This is the date on which you become a member of a scheme and your dependants’ membership is registered. Your premiums are payable from this date.
If you’re 35 or older and haven't been a member of a medical scheme for the last two years, you will be seen as a late joiner when you apply for membership or registration as a dependant on a medical scheme. Your medical scheme may charge you with a "late joiner penalty", increasing your monthly contributions in accordance with the stipulations of the Medical Schemes Act.
Major medical benefits
That includes all the benefits for services you are insured for, like hospitalization, procedures and treatment you can receive while in hospital.
This is any effort to promote the rational, cost-effective and appropriate use of healthcare resources. Usually members only qualify for benefits if they have followed the guidelines and protocols the medical scheme has set out to manage the illness. Example: In the case of oncology treatment, managed healthcare would probably mean that you’d have to join a case management programme. Your doctors and specialists and the specialists from your medical scheme will work together to decide on the most cost effective treatment programme. [Link to "History of managed healthcare"]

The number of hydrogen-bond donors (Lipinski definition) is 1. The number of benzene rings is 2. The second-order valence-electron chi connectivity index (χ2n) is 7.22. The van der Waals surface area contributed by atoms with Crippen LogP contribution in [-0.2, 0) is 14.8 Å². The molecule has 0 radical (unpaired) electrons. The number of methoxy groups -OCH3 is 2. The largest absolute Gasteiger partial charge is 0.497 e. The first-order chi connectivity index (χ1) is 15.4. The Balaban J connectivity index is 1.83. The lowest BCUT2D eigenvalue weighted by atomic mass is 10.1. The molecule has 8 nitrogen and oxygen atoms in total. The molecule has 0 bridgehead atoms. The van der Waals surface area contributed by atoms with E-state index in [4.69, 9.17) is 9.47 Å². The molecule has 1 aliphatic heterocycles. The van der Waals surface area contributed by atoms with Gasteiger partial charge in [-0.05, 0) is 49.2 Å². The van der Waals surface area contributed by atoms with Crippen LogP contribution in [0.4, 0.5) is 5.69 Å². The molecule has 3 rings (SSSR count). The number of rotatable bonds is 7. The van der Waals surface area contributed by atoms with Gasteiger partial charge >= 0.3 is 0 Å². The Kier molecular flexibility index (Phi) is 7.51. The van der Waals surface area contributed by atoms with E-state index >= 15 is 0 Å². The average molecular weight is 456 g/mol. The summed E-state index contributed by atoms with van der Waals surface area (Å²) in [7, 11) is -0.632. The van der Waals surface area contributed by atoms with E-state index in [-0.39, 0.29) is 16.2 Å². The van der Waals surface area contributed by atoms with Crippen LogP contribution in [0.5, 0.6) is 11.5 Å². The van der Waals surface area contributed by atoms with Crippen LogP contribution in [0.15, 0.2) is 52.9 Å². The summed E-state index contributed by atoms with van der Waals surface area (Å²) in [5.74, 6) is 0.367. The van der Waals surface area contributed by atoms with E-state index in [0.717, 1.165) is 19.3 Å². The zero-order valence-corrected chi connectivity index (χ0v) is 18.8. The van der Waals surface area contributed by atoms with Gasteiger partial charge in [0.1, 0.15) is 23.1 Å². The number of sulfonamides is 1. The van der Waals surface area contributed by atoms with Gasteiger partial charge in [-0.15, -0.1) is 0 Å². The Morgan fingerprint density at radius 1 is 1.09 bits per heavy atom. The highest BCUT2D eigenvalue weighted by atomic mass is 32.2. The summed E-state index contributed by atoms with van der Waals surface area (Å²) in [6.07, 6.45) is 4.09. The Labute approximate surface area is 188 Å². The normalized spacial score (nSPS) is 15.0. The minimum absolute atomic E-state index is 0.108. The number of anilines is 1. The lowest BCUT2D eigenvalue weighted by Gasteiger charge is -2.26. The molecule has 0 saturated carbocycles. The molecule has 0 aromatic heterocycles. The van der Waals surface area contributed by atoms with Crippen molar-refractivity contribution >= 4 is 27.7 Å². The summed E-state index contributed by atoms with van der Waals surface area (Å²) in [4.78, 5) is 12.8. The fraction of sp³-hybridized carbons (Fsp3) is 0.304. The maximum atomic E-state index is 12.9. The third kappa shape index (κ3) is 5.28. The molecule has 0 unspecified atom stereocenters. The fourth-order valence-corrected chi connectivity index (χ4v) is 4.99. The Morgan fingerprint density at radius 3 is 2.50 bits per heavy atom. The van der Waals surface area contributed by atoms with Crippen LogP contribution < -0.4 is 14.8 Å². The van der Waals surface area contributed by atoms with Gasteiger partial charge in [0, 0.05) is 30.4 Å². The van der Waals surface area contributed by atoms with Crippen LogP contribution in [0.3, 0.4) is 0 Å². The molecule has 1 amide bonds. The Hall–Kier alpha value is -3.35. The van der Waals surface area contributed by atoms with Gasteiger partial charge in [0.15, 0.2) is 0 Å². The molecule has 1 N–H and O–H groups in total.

[See "Hospital Plan"]
This is any person who has been registered as a member by a scheme – including main members and dependants.
This is a dependant who is not yet 21 years old. Some schemes also include older students as "minors".
MMAP (Maximum Medical Aid Price)
This is the maximum medical aid price that your scheme will pay for the cost of generic medicine, where a generic alternative for branded medicine does exist. Only the cost of the generic equivalent is covered.
MSA (Medical Savings Account)
You can have a medical savings account at your scheme to which you contribute monthly. When you need day-to-day medical services or supplies, you can pay these from this account.
When your scheme has negotiated preferential rates with a specific service provider in offering you your benefits, the list of preferred providers is called the "network". You will most probably be limited to use the suppliers (like doctors, pharmacies, hospitals) that are registered with this network of providers. [See "Designated Service Provider (DSP)"]
NHRPL (National Health Reference Price List)
The Department of Health publishes these tariffs and rules for specific health services or supplies. Medical schemes are obliged to follow these rules and tariffs. [See "BHF rates" and "SAMA rates"]
[See "Pharmacist Advised Therapy (PAT)"]
This field of medicine is included in the treatment of cancer. It can consist of chemotherapy and radiation therapy. If you’re a member of a medical scheme, you will probably have to join a disease management programme, of which your oncology treatment will form a part.
Depending on the medical scheme option you chose, you can have optical benefits, which can include a wide range of optical treatments and supplies, like eye examinations, spectacles and contact lenses.